Motown is alive, baby love! Okay, wrong Supremes.
With one vacancy to fill and another in the wings, our president will have the opportunity to make history with two very important appointments to the Supreme Court. There is a lot of political pressure being applied from the right and left regarding these appointments. George Bush has a very difficult decision to make and it may do more to define his presidency than 9/11 or the war in Iraq.
Our founding fathers isolated the court from politics by making the appointments for life. Harry Reid, the Senate’s top Democrat, said he had lunch two weeks ago with Sandra Day O’Connor, Antonin Scalia, and Stephen Breyer, and that all three of them said that they’d like to see the President “pick someone who has not been a judge” to serve on the Supreme Court. That idea has some merit, however, I do not know if we want someone not schooled in the law making the type of vital interpretations of the Constitution and law that are argued before the court.
I truly hope that the President means what he has said and seeks out an appointee with tremendous depth of character without the litmus test of any of the hot-button issues of our time. Sure, I hope he selects someone that will protect a woman’s reproductive rights, but almost more important is someone with integrity that will carefully judge the merits of these critical issues and make the same wise decisions as have characterized the best of the Supreme Court. The country is already at war with itself. I have never seen such a divided and entrenched country. The level of discourse is shrill, the ability to compromise is elusive, and the wrong choice for Supreme
Court judges could only make that worse.
The President has a unique historical opportunity to unite the
country by selecting Supreme Court justices who will enjoy widespread bipartisan support, sail through Congress, and represent the best of our country. It is too important to be left to politics. The thing about lifetime appointments is that without the burden of elections and reappointment, what you see today in an individual’s decisions and actions may not be what you get a few years later. All the more reason to choose on the basis of character, rather than on issues.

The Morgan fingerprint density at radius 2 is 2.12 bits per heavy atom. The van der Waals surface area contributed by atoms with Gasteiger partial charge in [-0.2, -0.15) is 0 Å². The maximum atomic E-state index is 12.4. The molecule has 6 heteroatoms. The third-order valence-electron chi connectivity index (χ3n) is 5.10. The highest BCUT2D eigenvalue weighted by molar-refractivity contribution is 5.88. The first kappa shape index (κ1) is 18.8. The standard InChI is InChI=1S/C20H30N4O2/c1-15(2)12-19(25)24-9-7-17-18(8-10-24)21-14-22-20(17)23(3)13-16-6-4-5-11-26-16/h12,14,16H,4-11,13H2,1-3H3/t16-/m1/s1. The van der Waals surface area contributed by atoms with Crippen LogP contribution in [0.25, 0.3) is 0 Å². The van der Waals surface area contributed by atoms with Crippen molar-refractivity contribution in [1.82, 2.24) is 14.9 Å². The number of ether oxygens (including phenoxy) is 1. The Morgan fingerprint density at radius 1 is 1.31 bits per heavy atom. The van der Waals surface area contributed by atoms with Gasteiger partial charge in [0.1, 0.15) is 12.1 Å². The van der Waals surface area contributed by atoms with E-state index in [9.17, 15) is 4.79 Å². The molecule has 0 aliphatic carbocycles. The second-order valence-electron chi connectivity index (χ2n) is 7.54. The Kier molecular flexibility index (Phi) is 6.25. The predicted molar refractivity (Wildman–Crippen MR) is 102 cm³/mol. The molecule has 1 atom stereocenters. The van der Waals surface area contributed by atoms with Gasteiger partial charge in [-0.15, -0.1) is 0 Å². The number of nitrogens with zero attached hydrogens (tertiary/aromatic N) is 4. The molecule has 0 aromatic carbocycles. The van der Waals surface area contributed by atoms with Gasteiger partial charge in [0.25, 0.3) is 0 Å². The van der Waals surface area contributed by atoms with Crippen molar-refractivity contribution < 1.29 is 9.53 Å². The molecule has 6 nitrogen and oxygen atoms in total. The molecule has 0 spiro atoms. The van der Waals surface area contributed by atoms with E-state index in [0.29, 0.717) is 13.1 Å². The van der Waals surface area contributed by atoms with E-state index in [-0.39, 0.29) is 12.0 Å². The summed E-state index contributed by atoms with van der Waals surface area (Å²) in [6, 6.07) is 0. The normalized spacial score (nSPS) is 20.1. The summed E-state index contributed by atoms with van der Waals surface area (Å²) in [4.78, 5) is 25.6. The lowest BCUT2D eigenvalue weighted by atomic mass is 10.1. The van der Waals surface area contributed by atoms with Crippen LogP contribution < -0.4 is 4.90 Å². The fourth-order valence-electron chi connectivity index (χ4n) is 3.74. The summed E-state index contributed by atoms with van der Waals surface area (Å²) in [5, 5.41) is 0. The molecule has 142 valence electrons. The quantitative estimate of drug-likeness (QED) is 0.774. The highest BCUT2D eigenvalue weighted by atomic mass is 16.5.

On the other hand, I am not optimistic that George Bush will choose that road. I think that the trend is clear with his appointments to the Cabinet and lower court positions. It is a divisive strategy that caters to the right. We are going to be hearing more about the “nuclear option” and it would not surprise me if these appointments dominate the news all summer. I know that there is a lot of opposition to many of the decisions of the court over the years and the Roe v. Wade decision tops that list.
The Supreme Court has been responsible for some of the most important decisions that have an impact on our lives. Decisions on issues of desegregation, reproductive rights, affirmative action, freedom of speech, etc. have changed our lives and preserved our civil rights. While you may not agree with all of the decisions of the court (I’m having a bit of trouble with the recent one about seizing private property for commercial development), I think you can agree that we want our very best, smartest, most compassionate and well-informed citizens to be Supreme Court judges.
I have my short list but I’ll bet it is nothing like the President’s
list. I’d put Jimmy Carter and Bill Clinton on that list. Colin Powell and Marian Wright Edelman, too. It would be good to appoint another woman to replace Sandra Day O’Connor, but it is sort of like picking a player in the draft — you have to pick the most qualified and gifted person for the job.
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